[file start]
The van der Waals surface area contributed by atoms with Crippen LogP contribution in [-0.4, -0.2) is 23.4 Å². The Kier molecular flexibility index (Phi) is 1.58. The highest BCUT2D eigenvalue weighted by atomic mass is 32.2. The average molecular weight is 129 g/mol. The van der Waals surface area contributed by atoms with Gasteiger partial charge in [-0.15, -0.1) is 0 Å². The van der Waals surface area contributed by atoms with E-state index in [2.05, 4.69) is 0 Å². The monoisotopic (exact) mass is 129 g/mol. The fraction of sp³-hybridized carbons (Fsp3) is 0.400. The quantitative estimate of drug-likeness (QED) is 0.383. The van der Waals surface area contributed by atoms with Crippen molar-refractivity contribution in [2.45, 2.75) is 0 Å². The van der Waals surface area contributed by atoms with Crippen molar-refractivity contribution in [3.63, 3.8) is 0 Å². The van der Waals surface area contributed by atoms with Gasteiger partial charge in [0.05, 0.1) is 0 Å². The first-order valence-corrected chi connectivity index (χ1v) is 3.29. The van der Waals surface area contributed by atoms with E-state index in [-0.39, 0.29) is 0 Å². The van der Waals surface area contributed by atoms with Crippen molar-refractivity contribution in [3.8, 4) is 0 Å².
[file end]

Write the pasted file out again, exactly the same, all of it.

The van der Waals surface area contributed by atoms with Crippen LogP contribution in [-0.4, -0.2) is 23.4 Å². The Kier molecular flexibility index (Phi) is 1.58. The highest BCUT2D eigenvalue weighted by atomic mass is 32.2. The average molecular weight is 129 g/mol. The van der Waals surface area contributed by atoms with Gasteiger partial charge in [-0.15, -0.1) is 0 Å². The van der Waals surface area contributed by atoms with E-state index in [2.05, 4.69) is 0 Å². The monoisotopic (exact) mass is 129 g/mol. The fraction of sp³-hybridized carbons (Fsp3) is 0.400. The quantitative estimate of drug-likeness (QED) is 0.383. The van der Waals surface area contributed by atoms with Crippen molar-refractivity contribution in [2.45, 2.75) is 0 Å². The van der Waals surface area contributed by atoms with Crippen molar-refractivity contribution in [3.63, 3.8) is 0 Å². The van der Waals surface area contributed by atoms with Gasteiger partial charge in [0.05, 0.1) is 0 Å². The first-order valence-corrected chi connectivity index (χ1v) is 3.29. The van der Waals surface area contributed by atoms with E-state index in [-0.39, 0.29) is 0 Å². The van der Waals surface area contributed by atoms with Crippen molar-refractivity contribution in [3.8, 4) is 0 Å².